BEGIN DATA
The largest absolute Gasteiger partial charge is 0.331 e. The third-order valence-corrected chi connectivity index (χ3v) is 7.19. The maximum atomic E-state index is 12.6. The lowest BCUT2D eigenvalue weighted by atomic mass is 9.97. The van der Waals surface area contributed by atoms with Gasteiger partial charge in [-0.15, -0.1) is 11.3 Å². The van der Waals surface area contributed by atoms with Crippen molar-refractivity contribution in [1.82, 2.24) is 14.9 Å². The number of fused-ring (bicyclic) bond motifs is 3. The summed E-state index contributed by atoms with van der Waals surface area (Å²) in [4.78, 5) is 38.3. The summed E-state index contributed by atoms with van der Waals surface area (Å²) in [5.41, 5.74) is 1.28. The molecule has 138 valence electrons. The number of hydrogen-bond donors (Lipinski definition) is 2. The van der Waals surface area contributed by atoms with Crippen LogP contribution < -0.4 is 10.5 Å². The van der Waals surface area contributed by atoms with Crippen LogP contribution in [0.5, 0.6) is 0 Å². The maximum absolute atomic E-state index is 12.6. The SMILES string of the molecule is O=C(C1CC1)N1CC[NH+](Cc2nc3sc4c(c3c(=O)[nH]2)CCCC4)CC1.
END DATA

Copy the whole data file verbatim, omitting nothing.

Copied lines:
The largest absolute Gasteiger partial charge is 0.331 e. The third-order valence-corrected chi connectivity index (χ3v) is 7.19. The maximum atomic E-state index is 12.6. The lowest BCUT2D eigenvalue weighted by atomic mass is 9.97. The van der Waals surface area contributed by atoms with Gasteiger partial charge in [-0.15, -0.1) is 11.3 Å². The van der Waals surface area contributed by atoms with Crippen molar-refractivity contribution in [1.82, 2.24) is 14.9 Å². The number of fused-ring (bicyclic) bond motifs is 3. The summed E-state index contributed by atoms with van der Waals surface area (Å²) in [4.78, 5) is 38.3. The summed E-state index contributed by atoms with van der Waals surface area (Å²) in [5.41, 5.74) is 1.28. The molecule has 138 valence electrons. The number of hydrogen-bond donors (Lipinski definition) is 2. The van der Waals surface area contributed by atoms with Crippen LogP contribution < -0.4 is 10.5 Å². The van der Waals surface area contributed by atoms with Crippen LogP contribution in [0.5, 0.6) is 0 Å². The maximum absolute atomic E-state index is 12.6. The SMILES string of the molecule is O=C(C1CC1)N1CC[NH+](Cc2nc3sc4c(c3c(=O)[nH]2)CCCC4)CC1.